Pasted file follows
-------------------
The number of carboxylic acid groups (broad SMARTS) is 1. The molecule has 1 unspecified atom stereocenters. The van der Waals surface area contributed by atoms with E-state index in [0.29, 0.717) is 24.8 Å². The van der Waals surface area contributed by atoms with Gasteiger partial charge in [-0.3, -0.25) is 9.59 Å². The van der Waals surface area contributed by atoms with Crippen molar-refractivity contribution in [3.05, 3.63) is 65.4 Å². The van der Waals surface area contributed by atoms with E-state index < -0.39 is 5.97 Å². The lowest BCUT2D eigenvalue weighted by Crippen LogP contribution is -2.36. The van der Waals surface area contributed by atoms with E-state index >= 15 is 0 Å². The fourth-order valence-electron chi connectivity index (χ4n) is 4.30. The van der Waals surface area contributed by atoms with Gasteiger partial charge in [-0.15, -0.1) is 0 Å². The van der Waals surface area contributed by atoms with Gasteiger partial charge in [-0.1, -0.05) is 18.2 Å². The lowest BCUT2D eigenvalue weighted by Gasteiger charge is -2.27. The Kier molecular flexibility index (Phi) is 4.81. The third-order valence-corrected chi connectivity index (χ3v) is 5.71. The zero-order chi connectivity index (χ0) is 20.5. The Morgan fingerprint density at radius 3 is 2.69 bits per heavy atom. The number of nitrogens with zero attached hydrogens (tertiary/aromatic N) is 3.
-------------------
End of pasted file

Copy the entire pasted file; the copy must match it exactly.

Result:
The number of carboxylic acid groups (broad SMARTS) is 1. The molecule has 1 unspecified atom stereocenters. The van der Waals surface area contributed by atoms with E-state index in [0.29, 0.717) is 24.8 Å². The van der Waals surface area contributed by atoms with Gasteiger partial charge in [-0.3, -0.25) is 9.59 Å². The van der Waals surface area contributed by atoms with Crippen molar-refractivity contribution in [3.05, 3.63) is 65.4 Å². The van der Waals surface area contributed by atoms with E-state index < -0.39 is 5.97 Å². The lowest BCUT2D eigenvalue weighted by Crippen LogP contribution is -2.36. The van der Waals surface area contributed by atoms with E-state index >= 15 is 0 Å². The fourth-order valence-electron chi connectivity index (χ4n) is 4.30. The van der Waals surface area contributed by atoms with Gasteiger partial charge in [-0.15, -0.1) is 0 Å². The van der Waals surface area contributed by atoms with Gasteiger partial charge in [-0.1, -0.05) is 18.2 Å². The lowest BCUT2D eigenvalue weighted by Gasteiger charge is -2.27. The Kier molecular flexibility index (Phi) is 4.81. The third-order valence-corrected chi connectivity index (χ3v) is 5.71. The zero-order chi connectivity index (χ0) is 20.5. The Morgan fingerprint density at radius 3 is 2.69 bits per heavy atom. The number of nitrogens with zero attached hydrogens (tertiary/aromatic N) is 3.